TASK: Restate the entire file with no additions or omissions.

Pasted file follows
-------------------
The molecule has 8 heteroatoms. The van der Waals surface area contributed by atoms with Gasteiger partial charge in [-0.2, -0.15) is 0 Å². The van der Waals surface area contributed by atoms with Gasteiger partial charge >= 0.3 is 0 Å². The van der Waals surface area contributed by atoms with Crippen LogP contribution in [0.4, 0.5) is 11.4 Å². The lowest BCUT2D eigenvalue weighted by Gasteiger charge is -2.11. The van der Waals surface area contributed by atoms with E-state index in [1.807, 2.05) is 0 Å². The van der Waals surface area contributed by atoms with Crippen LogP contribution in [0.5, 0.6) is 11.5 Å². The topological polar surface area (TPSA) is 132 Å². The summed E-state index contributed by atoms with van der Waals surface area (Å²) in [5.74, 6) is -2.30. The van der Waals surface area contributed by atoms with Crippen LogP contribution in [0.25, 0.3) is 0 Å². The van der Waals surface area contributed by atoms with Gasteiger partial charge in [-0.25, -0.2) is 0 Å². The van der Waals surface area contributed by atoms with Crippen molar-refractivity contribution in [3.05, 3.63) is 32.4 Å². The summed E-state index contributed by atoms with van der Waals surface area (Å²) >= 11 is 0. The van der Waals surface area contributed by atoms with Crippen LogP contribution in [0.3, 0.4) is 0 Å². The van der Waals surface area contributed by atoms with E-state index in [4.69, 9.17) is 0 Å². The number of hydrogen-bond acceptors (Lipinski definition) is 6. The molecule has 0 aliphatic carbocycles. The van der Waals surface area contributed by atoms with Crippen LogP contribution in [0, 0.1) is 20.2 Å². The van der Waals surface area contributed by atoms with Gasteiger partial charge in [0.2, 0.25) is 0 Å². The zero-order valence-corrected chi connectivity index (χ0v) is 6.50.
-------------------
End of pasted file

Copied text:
The molecule has 8 heteroatoms. The van der Waals surface area contributed by atoms with Gasteiger partial charge in [-0.2, -0.15) is 0 Å². The van der Waals surface area contributed by atoms with Gasteiger partial charge >= 0.3 is 0 Å². The van der Waals surface area contributed by atoms with Crippen LogP contribution in [0.4, 0.5) is 11.4 Å². The lowest BCUT2D eigenvalue weighted by Gasteiger charge is -2.11. The van der Waals surface area contributed by atoms with E-state index in [1.807, 2.05) is 0 Å². The van der Waals surface area contributed by atoms with Crippen LogP contribution in [0.5, 0.6) is 11.5 Å². The topological polar surface area (TPSA) is 132 Å². The summed E-state index contributed by atoms with van der Waals surface area (Å²) in [5.74, 6) is -2.30. The van der Waals surface area contributed by atoms with Crippen LogP contribution in [0.25, 0.3) is 0 Å². The van der Waals surface area contributed by atoms with Gasteiger partial charge in [-0.25, -0.2) is 0 Å². The van der Waals surface area contributed by atoms with Crippen molar-refractivity contribution in [3.05, 3.63) is 32.4 Å². The summed E-state index contributed by atoms with van der Waals surface area (Å²) >= 11 is 0. The van der Waals surface area contributed by atoms with Crippen LogP contribution in [0.3, 0.4) is 0 Å². The van der Waals surface area contributed by atoms with E-state index in [4.69, 9.17) is 0 Å². The number of hydrogen-bond acceptors (Lipinski definition) is 6. The molecule has 0 aliphatic carbocycles. The van der Waals surface area contributed by atoms with Crippen LogP contribution in [0, 0.1) is 20.2 Å². The van der Waals surface area contributed by atoms with Gasteiger partial charge in [0.2, 0.25) is 0 Å². The zero-order valence-corrected chi connectivity index (χ0v) is 6.50.